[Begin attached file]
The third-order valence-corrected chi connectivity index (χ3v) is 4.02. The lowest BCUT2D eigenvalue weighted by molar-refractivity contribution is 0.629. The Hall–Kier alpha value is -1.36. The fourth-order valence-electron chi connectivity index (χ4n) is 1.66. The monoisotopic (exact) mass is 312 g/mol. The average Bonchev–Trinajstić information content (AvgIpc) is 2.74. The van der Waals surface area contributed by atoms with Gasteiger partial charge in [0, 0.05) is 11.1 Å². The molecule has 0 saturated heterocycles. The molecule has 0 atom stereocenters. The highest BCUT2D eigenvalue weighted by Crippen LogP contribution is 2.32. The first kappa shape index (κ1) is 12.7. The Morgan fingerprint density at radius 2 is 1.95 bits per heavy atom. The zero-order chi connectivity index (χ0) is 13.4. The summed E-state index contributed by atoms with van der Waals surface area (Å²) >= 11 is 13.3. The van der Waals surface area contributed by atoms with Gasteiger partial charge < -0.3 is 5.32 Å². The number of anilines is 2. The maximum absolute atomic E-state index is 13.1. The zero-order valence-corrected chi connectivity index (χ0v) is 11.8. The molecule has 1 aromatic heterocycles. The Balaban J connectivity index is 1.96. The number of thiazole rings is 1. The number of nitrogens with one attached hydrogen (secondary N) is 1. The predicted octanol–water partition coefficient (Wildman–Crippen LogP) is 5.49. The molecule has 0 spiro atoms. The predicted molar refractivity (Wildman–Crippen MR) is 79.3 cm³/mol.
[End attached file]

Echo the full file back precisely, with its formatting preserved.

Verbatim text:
The third-order valence-corrected chi connectivity index (χ3v) is 4.02. The lowest BCUT2D eigenvalue weighted by molar-refractivity contribution is 0.629. The Hall–Kier alpha value is -1.36. The fourth-order valence-electron chi connectivity index (χ4n) is 1.66. The monoisotopic (exact) mass is 312 g/mol. The average Bonchev–Trinajstić information content (AvgIpc) is 2.74. The van der Waals surface area contributed by atoms with Gasteiger partial charge in [0, 0.05) is 11.1 Å². The molecule has 0 saturated heterocycles. The molecule has 0 atom stereocenters. The highest BCUT2D eigenvalue weighted by Crippen LogP contribution is 2.32. The first kappa shape index (κ1) is 12.7. The Morgan fingerprint density at radius 2 is 1.95 bits per heavy atom. The zero-order chi connectivity index (χ0) is 13.4. The summed E-state index contributed by atoms with van der Waals surface area (Å²) >= 11 is 13.3. The van der Waals surface area contributed by atoms with Gasteiger partial charge < -0.3 is 5.32 Å². The number of anilines is 2. The maximum absolute atomic E-state index is 13.1. The zero-order valence-corrected chi connectivity index (χ0v) is 11.8. The molecule has 1 aromatic heterocycles. The Balaban J connectivity index is 1.96. The number of thiazole rings is 1. The number of nitrogens with one attached hydrogen (secondary N) is 1. The predicted octanol–water partition coefficient (Wildman–Crippen LogP) is 5.49. The molecule has 0 spiro atoms. The predicted molar refractivity (Wildman–Crippen MR) is 79.3 cm³/mol.